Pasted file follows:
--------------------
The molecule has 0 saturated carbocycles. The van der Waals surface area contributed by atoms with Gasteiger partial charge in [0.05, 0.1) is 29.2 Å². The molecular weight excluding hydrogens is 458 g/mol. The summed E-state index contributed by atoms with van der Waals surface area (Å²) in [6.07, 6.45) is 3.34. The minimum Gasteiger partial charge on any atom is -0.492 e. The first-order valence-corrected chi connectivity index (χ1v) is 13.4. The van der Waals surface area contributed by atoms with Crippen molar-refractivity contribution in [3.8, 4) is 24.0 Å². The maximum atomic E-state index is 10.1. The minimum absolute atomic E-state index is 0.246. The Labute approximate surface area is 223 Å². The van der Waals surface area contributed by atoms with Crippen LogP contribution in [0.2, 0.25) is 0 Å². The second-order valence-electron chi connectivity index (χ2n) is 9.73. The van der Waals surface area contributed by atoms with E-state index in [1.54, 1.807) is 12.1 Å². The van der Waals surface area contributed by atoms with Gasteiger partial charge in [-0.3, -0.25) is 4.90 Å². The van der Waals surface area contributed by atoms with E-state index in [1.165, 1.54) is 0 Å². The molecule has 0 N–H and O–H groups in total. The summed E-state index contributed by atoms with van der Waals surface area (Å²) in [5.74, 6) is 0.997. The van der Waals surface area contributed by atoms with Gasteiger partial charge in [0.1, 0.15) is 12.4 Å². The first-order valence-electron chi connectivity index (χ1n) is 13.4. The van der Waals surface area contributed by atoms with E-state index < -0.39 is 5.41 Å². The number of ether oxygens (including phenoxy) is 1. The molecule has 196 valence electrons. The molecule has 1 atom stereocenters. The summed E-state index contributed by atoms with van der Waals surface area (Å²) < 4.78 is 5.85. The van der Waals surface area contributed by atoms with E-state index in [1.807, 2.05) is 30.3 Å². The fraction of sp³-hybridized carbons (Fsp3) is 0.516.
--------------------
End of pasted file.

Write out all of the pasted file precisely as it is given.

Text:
The molecule has 0 saturated carbocycles. The van der Waals surface area contributed by atoms with Gasteiger partial charge in [0.05, 0.1) is 29.2 Å². The molecular weight excluding hydrogens is 458 g/mol. The summed E-state index contributed by atoms with van der Waals surface area (Å²) in [6.07, 6.45) is 3.34. The minimum Gasteiger partial charge on any atom is -0.492 e. The first-order valence-corrected chi connectivity index (χ1v) is 13.4. The van der Waals surface area contributed by atoms with Crippen molar-refractivity contribution in [3.8, 4) is 24.0 Å². The maximum atomic E-state index is 10.1. The minimum absolute atomic E-state index is 0.246. The Labute approximate surface area is 223 Å². The van der Waals surface area contributed by atoms with Crippen LogP contribution in [0.2, 0.25) is 0 Å². The second-order valence-electron chi connectivity index (χ2n) is 9.73. The van der Waals surface area contributed by atoms with E-state index in [1.54, 1.807) is 12.1 Å². The van der Waals surface area contributed by atoms with Gasteiger partial charge in [-0.3, -0.25) is 4.90 Å². The van der Waals surface area contributed by atoms with E-state index in [1.165, 1.54) is 0 Å². The molecule has 0 N–H and O–H groups in total. The summed E-state index contributed by atoms with van der Waals surface area (Å²) in [5.74, 6) is 0.997. The van der Waals surface area contributed by atoms with Gasteiger partial charge in [0.1, 0.15) is 12.4 Å². The first-order valence-electron chi connectivity index (χ1n) is 13.4. The van der Waals surface area contributed by atoms with E-state index < -0.39 is 5.41 Å². The number of ether oxygens (including phenoxy) is 1. The molecule has 196 valence electrons. The molecule has 1 atom stereocenters. The summed E-state index contributed by atoms with van der Waals surface area (Å²) < 4.78 is 5.85. The van der Waals surface area contributed by atoms with E-state index in [1.807, 2.05) is 30.3 Å². The fraction of sp³-hybridized carbons (Fsp3) is 0.516.